Most Israelis — including a majority of right-wing voters — prefer the formation of a government reliant on the Islamist Ra’am party than a fifth round of elections, according to a television poll aired this evening.
Among all respondents to the Channel 12 news poll, 54 percent say they prefer a coalition that would be sworn in with Ra’am’s votes or abstention rather that going to the polls again. For right-wingers, those figures were 51% and 28%, respectively.
If a government is formed with Ra’am’s support or abstention, a slight plurality — 40% — prefer a coalition that sees Yesh Atid leader Yair Lapid and Yamina chief Naftali Bennett rotate the premiership, rather than one led by Prime Minister Netanyahu, which 37% prefer.
If fifth elections are held, 43% say Netanyahu is to blame, followed by 15% who say Bennett, 12% who say New Hope leader Gideon Sa’ar and 6% who say Religious Zionism head Bezalel Smotrich.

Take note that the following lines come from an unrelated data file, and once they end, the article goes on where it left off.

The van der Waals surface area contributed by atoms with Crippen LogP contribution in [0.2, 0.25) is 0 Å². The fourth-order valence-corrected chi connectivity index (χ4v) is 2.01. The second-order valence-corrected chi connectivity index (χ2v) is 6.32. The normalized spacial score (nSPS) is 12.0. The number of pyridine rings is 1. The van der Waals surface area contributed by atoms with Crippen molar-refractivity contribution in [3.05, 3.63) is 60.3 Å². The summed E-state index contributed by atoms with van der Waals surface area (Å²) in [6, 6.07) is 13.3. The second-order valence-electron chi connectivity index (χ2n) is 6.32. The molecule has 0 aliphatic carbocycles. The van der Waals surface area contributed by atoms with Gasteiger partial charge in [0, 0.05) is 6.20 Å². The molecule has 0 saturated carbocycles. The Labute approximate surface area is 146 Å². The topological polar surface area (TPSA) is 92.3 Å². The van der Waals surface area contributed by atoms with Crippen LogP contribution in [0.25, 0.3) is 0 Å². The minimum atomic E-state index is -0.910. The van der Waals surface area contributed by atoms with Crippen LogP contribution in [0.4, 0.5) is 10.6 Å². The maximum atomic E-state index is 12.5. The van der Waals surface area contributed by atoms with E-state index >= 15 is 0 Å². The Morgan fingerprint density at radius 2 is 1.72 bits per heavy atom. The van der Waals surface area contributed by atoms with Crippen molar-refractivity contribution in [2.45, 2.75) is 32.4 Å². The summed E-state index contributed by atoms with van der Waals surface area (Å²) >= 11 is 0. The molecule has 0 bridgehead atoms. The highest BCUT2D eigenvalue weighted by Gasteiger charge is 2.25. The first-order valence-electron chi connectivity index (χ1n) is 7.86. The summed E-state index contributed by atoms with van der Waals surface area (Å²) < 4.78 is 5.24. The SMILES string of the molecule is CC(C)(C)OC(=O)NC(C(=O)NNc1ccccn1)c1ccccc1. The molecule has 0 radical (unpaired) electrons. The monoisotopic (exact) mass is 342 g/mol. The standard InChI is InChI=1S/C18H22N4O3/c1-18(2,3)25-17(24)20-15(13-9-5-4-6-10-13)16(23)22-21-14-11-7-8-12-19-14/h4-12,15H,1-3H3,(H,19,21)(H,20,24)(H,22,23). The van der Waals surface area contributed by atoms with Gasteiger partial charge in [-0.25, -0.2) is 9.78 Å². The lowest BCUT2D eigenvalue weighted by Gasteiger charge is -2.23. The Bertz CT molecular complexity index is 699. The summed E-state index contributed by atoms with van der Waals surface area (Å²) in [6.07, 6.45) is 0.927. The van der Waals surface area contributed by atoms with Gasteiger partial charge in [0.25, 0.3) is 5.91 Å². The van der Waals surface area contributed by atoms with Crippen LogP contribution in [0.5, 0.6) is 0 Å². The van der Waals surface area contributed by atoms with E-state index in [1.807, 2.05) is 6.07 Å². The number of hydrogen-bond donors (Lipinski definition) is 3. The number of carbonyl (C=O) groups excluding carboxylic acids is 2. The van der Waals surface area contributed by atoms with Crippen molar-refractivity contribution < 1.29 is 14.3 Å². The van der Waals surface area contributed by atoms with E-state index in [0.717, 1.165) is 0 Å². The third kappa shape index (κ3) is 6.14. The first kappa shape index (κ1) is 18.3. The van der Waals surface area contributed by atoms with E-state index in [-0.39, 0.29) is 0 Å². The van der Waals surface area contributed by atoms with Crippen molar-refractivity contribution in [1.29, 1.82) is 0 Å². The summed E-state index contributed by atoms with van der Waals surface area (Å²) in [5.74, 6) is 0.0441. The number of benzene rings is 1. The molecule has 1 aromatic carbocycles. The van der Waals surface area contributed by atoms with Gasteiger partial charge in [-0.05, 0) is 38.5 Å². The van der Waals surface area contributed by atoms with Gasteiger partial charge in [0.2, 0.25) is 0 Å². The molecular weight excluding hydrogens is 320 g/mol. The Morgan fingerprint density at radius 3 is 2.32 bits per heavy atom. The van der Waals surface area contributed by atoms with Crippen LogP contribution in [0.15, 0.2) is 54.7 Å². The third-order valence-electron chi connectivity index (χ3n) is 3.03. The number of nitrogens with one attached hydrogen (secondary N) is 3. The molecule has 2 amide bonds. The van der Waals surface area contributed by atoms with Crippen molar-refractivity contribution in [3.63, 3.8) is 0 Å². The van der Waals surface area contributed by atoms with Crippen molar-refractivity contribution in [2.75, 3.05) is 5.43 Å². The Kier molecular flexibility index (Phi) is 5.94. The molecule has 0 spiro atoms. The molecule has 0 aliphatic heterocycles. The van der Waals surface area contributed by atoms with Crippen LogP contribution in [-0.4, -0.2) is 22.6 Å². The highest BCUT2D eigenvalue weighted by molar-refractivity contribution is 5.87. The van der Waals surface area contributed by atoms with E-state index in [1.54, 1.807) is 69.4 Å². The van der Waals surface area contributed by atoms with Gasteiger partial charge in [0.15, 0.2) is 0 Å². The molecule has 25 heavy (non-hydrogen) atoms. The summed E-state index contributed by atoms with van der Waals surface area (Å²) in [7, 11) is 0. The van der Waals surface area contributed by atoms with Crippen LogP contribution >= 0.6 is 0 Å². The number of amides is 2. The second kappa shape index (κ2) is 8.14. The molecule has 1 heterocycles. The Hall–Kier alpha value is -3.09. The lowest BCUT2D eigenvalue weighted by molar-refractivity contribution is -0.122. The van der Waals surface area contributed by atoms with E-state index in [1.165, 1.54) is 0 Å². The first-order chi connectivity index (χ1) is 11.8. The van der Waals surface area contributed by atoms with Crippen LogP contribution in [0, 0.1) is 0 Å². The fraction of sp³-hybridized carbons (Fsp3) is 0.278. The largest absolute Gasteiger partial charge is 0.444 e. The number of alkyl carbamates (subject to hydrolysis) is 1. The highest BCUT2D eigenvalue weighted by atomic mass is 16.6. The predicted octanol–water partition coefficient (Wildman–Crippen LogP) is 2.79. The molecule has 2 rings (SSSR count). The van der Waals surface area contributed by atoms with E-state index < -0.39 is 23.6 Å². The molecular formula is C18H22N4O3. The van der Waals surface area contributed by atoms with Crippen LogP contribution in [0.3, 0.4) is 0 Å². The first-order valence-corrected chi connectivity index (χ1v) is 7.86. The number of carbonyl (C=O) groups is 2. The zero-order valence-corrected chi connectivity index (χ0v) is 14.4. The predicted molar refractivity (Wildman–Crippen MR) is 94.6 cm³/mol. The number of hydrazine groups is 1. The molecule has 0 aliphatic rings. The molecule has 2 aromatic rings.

The poll asks about Netanyahu’s assertion that Bennett didn’t really negotiate with him and the Yamina leader’s that the prime minister just wants fifth elections. Asked who they believe, 30% say Bennett, 24% say Netanyahu and 30% say neither.
Likud MK Nir Barkat leads among respondents as the person to lead the ruling party after Netanyahu, with 26% backing him, 10% Gilad Erdan, 8% Yuli Edelstein, 5% Israel Katz, 3% Yariv Levin and 1% Miri Regev.
The poll also says that if new elections were held, the allocation of seats among the blocs would remain unchanged, signaling Israel’s over 2-year political impasse will likely continue even further if no one can form a government.
The following is how many seats each party would pick up if new elections are held, per the survey: Likud 30, Yesh Atid 19, Shas 9, Labor 8, Yamina 7, United Torah Judaism 7, Yisrael Beytenu 7, Blue and White 7, Joint List 6, Religious Zionism 6, New Hope 5, Meretz 5 and Ra’am 4.